Systems-level integration of interval timing and reaction time.


Journal Article (Review)

Reaction time (RT) procedures are a prominent tool for the study of information processing by humans and other animals. The interpretation of how RT changes after manipulating the appropriate experimental variables has contributed to the contemporary understanding of a variety of cognitive constructs, including attention and memory. With the use of properly designed tasks, evaluating how RT is modified in response to various neural perturbations has become common within the realms of behavioral and cognitive neuroscience. One interesting observation made during both human and animal RT experiments is that the RT to a signal often speeds-up as more time is allotted to prepare for the signal's onset-referred to as the preparatory interval (PI) effect. In the human RT literature, the PI effect has been used as evidence for time estimation playing a fundamental role in the determination of RT. On the other hand, our theoretical understanding of time estimation remains largely divorced from the RT findings in the animal cognition literature. In order to bridge these different perspectives, we provide here a review of the behavioral parallels between RT and interval-timing experiments. Moreover, both the PI effect and interval timing are shown to be jointly influenced by neuropathologies such as Parkinson's disease in humans or dopamine-depleting brain lesions in experimental animals. The primary goal of this review is to consider human and animal RT experiments within the broader context of interval timing. This is accomplished by first integrating human RT theory with scalar timing theory-the leading model of interval timing. Following this, both RT and interval timing are discussed at a brain systems level insofar as these two processes share common neural substrates. Our conclusion is that interval timing and RT processes are in fact two sides of the same coin.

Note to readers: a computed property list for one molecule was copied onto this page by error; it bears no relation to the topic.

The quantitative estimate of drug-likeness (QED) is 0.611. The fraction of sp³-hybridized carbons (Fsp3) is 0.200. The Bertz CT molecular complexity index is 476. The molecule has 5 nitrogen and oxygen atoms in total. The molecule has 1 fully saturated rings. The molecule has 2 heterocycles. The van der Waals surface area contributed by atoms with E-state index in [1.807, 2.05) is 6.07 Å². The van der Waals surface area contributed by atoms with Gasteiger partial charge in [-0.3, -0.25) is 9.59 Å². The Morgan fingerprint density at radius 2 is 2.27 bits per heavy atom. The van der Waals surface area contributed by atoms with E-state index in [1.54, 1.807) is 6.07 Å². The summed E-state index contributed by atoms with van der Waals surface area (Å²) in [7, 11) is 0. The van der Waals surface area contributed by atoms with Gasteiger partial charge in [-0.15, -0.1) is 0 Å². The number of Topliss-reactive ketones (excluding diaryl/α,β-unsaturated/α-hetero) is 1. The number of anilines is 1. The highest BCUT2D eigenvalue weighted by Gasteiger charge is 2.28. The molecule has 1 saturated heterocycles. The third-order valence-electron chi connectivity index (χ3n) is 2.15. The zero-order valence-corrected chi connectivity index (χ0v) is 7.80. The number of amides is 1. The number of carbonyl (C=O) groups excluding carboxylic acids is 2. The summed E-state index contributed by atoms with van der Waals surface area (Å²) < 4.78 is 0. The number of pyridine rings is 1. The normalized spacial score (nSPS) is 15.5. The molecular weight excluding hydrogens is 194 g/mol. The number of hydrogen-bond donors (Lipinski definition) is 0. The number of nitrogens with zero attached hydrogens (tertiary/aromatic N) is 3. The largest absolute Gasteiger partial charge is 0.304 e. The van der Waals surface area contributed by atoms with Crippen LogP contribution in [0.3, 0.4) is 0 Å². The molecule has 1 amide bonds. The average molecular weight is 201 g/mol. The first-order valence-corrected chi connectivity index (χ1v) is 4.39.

Full Text

Cited Authors

  • MacDonald, CJ; Meck, WH

Published Date

  • November 2004

Published In

Volume / Issue

  • 28 / 7

Start / End Page

  • 747 - 769

PubMed ID

  • 15555682

Pubmed Central ID

  • 15555682

Electronic International Standard Serial Number (EISSN)

  • 1873-7528

International Standard Serial Number (ISSN)

  • 0149-7634

Digital Object Identifier (DOI)

  • 10.1016/j.neubiorev.2004.09.007


  • eng